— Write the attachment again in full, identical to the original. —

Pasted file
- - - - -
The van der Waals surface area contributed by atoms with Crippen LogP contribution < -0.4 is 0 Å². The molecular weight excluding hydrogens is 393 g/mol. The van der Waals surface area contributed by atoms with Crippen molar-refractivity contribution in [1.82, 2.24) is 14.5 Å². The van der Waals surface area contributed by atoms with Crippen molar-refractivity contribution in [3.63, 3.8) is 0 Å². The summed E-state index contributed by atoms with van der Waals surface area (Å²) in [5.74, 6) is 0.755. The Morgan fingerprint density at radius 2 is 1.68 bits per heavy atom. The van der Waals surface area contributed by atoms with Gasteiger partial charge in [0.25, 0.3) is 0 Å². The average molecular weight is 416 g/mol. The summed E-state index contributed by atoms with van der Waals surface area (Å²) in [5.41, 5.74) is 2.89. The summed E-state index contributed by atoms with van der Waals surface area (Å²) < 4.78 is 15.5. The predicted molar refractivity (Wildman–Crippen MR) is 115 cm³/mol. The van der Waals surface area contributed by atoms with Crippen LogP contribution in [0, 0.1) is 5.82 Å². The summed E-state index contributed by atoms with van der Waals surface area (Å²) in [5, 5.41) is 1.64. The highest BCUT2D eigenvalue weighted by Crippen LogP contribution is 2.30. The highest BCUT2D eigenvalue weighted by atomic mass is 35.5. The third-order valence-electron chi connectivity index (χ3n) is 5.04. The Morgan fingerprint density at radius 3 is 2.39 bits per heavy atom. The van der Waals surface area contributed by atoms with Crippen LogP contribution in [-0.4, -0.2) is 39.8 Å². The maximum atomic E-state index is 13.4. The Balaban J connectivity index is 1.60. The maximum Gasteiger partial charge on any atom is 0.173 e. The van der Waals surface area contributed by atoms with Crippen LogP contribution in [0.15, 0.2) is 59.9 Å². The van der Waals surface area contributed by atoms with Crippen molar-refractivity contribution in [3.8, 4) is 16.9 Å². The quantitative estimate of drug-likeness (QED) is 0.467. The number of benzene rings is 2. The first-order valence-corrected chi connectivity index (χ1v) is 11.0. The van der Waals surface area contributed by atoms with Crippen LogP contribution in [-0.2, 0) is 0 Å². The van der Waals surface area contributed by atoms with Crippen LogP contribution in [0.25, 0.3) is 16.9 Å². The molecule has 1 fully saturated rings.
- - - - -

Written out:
The van der Waals surface area contributed by atoms with Crippen LogP contribution < -0.4 is 0 Å². The molecular weight excluding hydrogens is 393 g/mol. The van der Waals surface area contributed by atoms with Crippen molar-refractivity contribution in [1.82, 2.24) is 14.5 Å². The van der Waals surface area contributed by atoms with Crippen molar-refractivity contribution in [3.63, 3.8) is 0 Å². The summed E-state index contributed by atoms with van der Waals surface area (Å²) in [5.74, 6) is 0.755. The Morgan fingerprint density at radius 2 is 1.68 bits per heavy atom. The van der Waals surface area contributed by atoms with Gasteiger partial charge in [0.25, 0.3) is 0 Å². The average molecular weight is 416 g/mol. The summed E-state index contributed by atoms with van der Waals surface area (Å²) in [5.41, 5.74) is 2.89. The summed E-state index contributed by atoms with van der Waals surface area (Å²) < 4.78 is 15.5. The predicted molar refractivity (Wildman–Crippen MR) is 115 cm³/mol. The van der Waals surface area contributed by atoms with Crippen LogP contribution in [0, 0.1) is 5.82 Å². The summed E-state index contributed by atoms with van der Waals surface area (Å²) in [5, 5.41) is 1.64. The highest BCUT2D eigenvalue weighted by Crippen LogP contribution is 2.30. The highest BCUT2D eigenvalue weighted by atomic mass is 35.5. The third-order valence-electron chi connectivity index (χ3n) is 5.04. The Morgan fingerprint density at radius 3 is 2.39 bits per heavy atom. The van der Waals surface area contributed by atoms with Crippen LogP contribution in [-0.4, -0.2) is 39.8 Å². The maximum atomic E-state index is 13.4. The Balaban J connectivity index is 1.60. The maximum Gasteiger partial charge on any atom is 0.173 e. The van der Waals surface area contributed by atoms with Crippen LogP contribution in [0.15, 0.2) is 59.9 Å². The van der Waals surface area contributed by atoms with Crippen molar-refractivity contribution in [3.8, 4) is 16.9 Å². The quantitative estimate of drug-likeness (QED) is 0.467. The number of benzene rings is 2. The first-order valence-corrected chi connectivity index (χ1v) is 11.0. The van der Waals surface area contributed by atoms with Crippen LogP contribution in [-0.2, 0) is 0 Å². The van der Waals surface area contributed by atoms with Crippen LogP contribution in [0.25, 0.3) is 16.9 Å². The molecule has 1 fully saturated rings.